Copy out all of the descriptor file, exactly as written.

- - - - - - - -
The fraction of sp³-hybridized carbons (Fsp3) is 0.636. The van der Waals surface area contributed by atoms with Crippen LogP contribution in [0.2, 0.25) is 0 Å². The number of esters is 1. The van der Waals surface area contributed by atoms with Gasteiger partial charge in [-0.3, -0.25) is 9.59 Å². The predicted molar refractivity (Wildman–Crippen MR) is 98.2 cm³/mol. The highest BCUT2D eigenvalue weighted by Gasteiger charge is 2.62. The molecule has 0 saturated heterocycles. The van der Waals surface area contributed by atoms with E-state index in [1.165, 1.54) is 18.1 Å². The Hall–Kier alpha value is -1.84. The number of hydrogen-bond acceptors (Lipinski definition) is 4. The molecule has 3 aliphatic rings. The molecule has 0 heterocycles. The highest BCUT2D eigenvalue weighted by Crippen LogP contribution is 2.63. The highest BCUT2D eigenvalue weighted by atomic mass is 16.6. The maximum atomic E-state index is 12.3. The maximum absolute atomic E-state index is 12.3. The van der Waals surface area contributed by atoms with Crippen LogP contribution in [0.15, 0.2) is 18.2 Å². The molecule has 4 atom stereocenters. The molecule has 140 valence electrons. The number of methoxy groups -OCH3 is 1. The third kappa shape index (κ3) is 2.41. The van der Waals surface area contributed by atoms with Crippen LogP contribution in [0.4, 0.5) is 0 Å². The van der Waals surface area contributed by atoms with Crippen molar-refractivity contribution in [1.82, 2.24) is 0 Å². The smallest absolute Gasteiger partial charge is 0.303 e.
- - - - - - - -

The fraction of sp³-hybridized carbons (Fsp3) is 0.636. The van der Waals surface area contributed by atoms with Crippen LogP contribution in [0.2, 0.25) is 0 Å². The number of esters is 1. The van der Waals surface area contributed by atoms with Gasteiger partial charge in [-0.3, -0.25) is 9.59 Å². The predicted molar refractivity (Wildman–Crippen MR) is 98.2 cm³/mol. The highest BCUT2D eigenvalue weighted by Gasteiger charge is 2.62. The molecule has 0 saturated heterocycles. The van der Waals surface area contributed by atoms with E-state index in [1.165, 1.54) is 18.1 Å². The Hall–Kier alpha value is -1.84. The number of hydrogen-bond acceptors (Lipinski definition) is 4. The molecule has 3 aliphatic rings. The molecule has 0 heterocycles. The highest BCUT2D eigenvalue weighted by Crippen LogP contribution is 2.63. The highest BCUT2D eigenvalue weighted by atomic mass is 16.6. The maximum atomic E-state index is 12.3. The maximum absolute atomic E-state index is 12.3. The van der Waals surface area contributed by atoms with Crippen LogP contribution in [0.15, 0.2) is 18.2 Å². The molecule has 4 atom stereocenters. The molecule has 140 valence electrons. The number of methoxy groups -OCH3 is 1. The third kappa shape index (κ3) is 2.41. The van der Waals surface area contributed by atoms with Crippen LogP contribution in [0.4, 0.5) is 0 Å². The van der Waals surface area contributed by atoms with Crippen molar-refractivity contribution in [1.82, 2.24) is 0 Å². The smallest absolute Gasteiger partial charge is 0.303 e.